By the third novel, it’s obvious that Martin is a world-builder extraordinaire. I don’t think I have ever read a more comprehensive fantasy world that feels like the author is telling the histories and events of real people’s lives. Starting with the various kingdoms and houses, he has come up with sigils and words (i.e. slogans) for not just the key and most major ones, but even the most incidental ones as well. They each have their allegiances and histories of their own. One of my favourite touches is that there are protocols for naming one’s illegitimate children based on the region that they’re born in: bastards from the North are given the surname of Snow, and from the river lands the surname of Rivers, etc. If those elaborate fictional politics were not fascinating enough, Martin has even created a backstory about the conflicts that led to the kingdom that existed before the current conflict (i.e. when Robert Baratheon and Ned Stark overthrew the mad Targaryen King Agon). Those fictional past events continue to have rippling impacts on the characters even in the current storylines. Taking it even further back, Martin has included legends of the Andals (a precursor civilization to the Seven Kingdoms of Westeros) and before them, the First Men (an even more primal and primitive civilization that predated the Andals). So much of this detail doesn’t even factor into the plot, but adds such amazing, geeky detail to the story. That doesn’t even begin to touch on the various religions and beliefs held by groups in the story: The Seven, the Old Gods, the Drowned God, the Lord of Light are all different deities prayed to by various people groups and they each have fascinating mythologies and rituals associated with them — I could totally go on and on, but I believe I have made my point about how amazingly creative Martin’s work is.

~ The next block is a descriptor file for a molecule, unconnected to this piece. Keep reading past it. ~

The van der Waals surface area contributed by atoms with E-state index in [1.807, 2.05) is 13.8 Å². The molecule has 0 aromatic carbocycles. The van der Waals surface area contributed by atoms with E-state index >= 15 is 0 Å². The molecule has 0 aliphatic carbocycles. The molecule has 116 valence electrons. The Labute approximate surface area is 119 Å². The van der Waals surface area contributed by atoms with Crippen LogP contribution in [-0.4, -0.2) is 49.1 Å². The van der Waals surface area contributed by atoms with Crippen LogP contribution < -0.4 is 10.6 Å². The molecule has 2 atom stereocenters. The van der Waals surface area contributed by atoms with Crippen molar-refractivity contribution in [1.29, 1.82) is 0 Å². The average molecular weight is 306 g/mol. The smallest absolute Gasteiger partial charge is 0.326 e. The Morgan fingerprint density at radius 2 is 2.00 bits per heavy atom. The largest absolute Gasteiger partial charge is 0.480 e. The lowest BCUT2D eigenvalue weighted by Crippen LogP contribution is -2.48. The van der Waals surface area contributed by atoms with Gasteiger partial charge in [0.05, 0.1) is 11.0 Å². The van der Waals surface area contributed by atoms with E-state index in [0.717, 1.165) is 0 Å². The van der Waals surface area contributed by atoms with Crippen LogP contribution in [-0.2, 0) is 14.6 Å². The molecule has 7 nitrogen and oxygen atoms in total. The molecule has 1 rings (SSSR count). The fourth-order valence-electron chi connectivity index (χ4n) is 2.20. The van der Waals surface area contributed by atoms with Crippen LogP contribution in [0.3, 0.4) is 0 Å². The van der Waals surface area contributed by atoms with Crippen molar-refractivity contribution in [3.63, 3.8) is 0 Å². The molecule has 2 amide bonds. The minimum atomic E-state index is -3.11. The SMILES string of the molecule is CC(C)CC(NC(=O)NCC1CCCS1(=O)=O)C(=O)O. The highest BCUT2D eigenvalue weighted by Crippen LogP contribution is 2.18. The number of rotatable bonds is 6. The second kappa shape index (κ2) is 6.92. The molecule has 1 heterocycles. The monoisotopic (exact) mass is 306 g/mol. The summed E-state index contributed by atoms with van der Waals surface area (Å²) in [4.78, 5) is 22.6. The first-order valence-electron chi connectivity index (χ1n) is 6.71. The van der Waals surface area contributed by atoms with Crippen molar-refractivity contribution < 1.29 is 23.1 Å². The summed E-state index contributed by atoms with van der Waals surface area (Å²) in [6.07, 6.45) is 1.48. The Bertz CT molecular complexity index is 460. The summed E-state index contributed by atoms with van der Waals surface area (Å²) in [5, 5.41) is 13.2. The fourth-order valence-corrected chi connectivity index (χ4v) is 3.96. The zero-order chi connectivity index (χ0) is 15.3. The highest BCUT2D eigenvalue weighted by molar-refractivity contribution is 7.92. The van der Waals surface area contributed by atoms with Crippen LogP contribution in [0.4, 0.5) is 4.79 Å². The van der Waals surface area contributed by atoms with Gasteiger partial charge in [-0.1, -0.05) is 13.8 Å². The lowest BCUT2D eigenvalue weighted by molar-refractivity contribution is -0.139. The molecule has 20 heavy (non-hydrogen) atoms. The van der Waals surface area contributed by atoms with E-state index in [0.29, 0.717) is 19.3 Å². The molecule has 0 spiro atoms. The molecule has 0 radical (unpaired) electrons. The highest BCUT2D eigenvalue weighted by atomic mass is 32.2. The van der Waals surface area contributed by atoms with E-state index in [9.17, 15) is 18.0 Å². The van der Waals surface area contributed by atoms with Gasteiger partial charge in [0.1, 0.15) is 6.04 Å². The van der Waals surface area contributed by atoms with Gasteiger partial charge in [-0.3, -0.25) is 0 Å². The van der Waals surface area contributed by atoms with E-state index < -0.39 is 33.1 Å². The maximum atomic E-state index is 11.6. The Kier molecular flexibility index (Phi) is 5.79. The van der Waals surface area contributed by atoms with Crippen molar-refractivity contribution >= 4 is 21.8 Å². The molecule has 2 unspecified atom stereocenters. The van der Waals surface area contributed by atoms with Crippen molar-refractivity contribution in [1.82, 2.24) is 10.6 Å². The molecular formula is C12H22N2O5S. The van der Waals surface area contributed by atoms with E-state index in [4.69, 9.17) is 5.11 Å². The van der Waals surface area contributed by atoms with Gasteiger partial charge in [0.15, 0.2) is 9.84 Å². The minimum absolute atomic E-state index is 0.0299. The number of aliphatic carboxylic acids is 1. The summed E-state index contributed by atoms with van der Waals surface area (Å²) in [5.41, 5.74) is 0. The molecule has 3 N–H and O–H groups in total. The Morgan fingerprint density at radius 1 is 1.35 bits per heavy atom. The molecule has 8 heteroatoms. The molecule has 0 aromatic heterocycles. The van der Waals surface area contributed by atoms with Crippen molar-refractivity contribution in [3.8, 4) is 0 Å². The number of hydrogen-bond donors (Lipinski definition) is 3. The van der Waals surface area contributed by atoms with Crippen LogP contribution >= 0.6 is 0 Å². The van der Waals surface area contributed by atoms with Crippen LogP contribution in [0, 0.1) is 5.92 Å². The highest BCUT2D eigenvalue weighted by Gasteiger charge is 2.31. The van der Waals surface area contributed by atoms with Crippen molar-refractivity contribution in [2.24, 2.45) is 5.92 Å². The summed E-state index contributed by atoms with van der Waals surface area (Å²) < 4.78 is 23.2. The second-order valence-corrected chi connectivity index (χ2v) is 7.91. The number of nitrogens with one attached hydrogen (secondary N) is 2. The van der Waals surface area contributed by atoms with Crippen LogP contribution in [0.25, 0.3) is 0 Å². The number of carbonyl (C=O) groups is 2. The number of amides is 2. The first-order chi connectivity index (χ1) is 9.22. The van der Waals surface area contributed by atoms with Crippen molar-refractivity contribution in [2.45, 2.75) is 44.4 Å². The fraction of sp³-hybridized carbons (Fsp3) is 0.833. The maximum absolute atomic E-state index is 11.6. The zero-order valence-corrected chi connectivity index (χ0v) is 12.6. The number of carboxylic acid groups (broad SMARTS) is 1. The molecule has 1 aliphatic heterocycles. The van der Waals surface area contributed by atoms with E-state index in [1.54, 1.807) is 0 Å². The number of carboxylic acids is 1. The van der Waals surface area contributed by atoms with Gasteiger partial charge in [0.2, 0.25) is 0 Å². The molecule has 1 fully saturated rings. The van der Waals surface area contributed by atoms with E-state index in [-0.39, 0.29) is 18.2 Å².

Getting back to the specifics of this book, the part that I enjoyed the most was not really a large part, but it’s the story of Daenerys Targaryen and her quest to return to Westeros as conquering queen. In this instalment, she leads her growing band through the “free cities” and conquers them one by one. In the process she gains an army of slave eunuchs known as The Unsullied and her power continues to grow even as she struggles with the burden of leadership. Her story is somewhat separate from the rest of the stories in Westeros, but I really liked reading about other places outside the Seven Kingdoms and it was exciting to watch as Martin’s own female version of Alexander the Great comes into her own.